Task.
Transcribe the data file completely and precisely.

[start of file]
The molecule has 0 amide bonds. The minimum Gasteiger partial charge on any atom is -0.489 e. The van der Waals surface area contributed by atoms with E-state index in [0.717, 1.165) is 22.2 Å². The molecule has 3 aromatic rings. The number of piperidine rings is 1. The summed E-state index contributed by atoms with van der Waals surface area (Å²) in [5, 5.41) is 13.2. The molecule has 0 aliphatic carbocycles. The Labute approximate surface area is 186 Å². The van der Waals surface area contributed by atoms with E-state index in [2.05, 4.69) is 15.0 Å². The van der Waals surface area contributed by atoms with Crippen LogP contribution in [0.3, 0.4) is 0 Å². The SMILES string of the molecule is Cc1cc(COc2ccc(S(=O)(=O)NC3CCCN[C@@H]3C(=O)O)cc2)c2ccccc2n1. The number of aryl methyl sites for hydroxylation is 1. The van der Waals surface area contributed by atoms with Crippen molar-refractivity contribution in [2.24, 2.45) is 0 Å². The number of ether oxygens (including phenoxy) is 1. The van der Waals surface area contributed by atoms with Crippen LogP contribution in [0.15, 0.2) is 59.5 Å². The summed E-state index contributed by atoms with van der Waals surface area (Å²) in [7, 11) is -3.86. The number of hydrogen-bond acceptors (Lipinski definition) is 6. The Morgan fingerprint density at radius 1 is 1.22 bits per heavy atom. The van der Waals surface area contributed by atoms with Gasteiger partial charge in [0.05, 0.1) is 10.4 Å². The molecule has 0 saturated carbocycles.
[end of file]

The molecule has 0 amide bonds. The minimum Gasteiger partial charge on any atom is -0.489 e. The van der Waals surface area contributed by atoms with E-state index in [0.717, 1.165) is 22.2 Å². The molecule has 3 aromatic rings. The number of piperidine rings is 1. The summed E-state index contributed by atoms with van der Waals surface area (Å²) in [5, 5.41) is 13.2. The molecule has 0 aliphatic carbocycles. The Labute approximate surface area is 186 Å². The van der Waals surface area contributed by atoms with E-state index in [2.05, 4.69) is 15.0 Å². The van der Waals surface area contributed by atoms with Crippen LogP contribution in [0.3, 0.4) is 0 Å². The SMILES string of the molecule is Cc1cc(COc2ccc(S(=O)(=O)NC3CCCN[C@@H]3C(=O)O)cc2)c2ccccc2n1. The number of aryl methyl sites for hydroxylation is 1. The van der Waals surface area contributed by atoms with Crippen molar-refractivity contribution in [2.24, 2.45) is 0 Å². The number of ether oxygens (including phenoxy) is 1. The van der Waals surface area contributed by atoms with Crippen LogP contribution in [0.15, 0.2) is 59.5 Å². The summed E-state index contributed by atoms with van der Waals surface area (Å²) in [7, 11) is -3.86. The number of hydrogen-bond acceptors (Lipinski definition) is 6. The Morgan fingerprint density at radius 1 is 1.22 bits per heavy atom. The van der Waals surface area contributed by atoms with Gasteiger partial charge in [0.05, 0.1) is 10.4 Å². The molecule has 0 saturated carbocycles.